Australia/ 6. Financing of culture  

6.1 Short overview

There have been no significant changes in the public financing of culture in Australia, but rather a steady flattening of the budgetary allocations for operating funding from both Commonwealth and state/territory authorities, occurring over a period of years.  These have not been as a direct result of the global financial crisis, as has occurred in other countries but, rather as a result of governments trying to address the problem of growing government deficits, with resulting appropriations to arts agencies more often than not failing to keep pace with inflation.  This has occurred increasingly as a result of governments imposing what they describe as an ‘efficiency dividend’ upon the public sector, including those public sector agencies that provide community funding such as arts and cultural funding.  Put simply, an efficiency dividend is a budget cut, being a ‘dividend’ to consolidated revenue arising from budget cuts within all public sector agencies.

The impact of the relatively small or non-existent rate of increase in funding for major arts companies and cultural institutions in particular has seen a concerted attempt to engage corporate Australia in sponsorship.  Figures from the Australia Business Arts Foundation, now Creative Partnerships Australia, from 2011%found that private sector support for the arts was around $221m, an increase of 4.25% from 2008-09.  Private giving increased to $123 million from 2008-09, up 10.6% from 2008-9.  However, corporate sponsorship declined by 2.7%, sitting at $98 million, the first negative growth since 2004-05.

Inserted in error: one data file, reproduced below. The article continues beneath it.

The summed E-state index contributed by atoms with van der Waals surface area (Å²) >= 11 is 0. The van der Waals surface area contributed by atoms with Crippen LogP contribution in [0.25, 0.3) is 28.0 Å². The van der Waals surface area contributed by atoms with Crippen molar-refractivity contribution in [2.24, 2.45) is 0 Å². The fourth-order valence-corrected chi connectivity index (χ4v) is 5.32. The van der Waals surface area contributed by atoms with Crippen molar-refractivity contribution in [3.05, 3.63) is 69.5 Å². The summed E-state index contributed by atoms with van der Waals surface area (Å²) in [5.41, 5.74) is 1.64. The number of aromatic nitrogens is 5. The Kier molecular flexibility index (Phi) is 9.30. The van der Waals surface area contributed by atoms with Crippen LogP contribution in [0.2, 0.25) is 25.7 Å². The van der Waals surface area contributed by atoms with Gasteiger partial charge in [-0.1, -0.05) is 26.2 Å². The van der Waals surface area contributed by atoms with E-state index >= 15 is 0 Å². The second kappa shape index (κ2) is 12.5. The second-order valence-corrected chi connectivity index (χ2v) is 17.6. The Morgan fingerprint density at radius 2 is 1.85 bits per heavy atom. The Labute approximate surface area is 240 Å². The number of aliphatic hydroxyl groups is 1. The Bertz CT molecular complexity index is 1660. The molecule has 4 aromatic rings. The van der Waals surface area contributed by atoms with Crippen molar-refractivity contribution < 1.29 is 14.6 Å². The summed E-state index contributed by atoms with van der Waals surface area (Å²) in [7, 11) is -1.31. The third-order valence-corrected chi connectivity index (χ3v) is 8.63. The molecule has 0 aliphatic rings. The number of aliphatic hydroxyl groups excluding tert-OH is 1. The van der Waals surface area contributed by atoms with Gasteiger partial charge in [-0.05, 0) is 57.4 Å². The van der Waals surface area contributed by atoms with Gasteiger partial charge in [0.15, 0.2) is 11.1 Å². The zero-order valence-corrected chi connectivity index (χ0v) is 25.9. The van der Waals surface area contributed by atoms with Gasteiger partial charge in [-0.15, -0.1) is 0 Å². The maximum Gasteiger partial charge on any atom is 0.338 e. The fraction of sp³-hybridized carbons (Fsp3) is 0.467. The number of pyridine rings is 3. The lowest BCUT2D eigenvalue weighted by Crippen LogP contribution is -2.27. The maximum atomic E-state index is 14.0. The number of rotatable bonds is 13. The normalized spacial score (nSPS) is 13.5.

Historical figures dating back to 2001-02 show that overall private sector support for the arts has increased by 98% from $111.6 million to $221 million.  By art form, the performing arts continue to attract the largest amount ($79 million) followed by art galleries ($51 million) and arts festivals ($31 million).  The full report may be seen at

Chapter published: 27-12-2013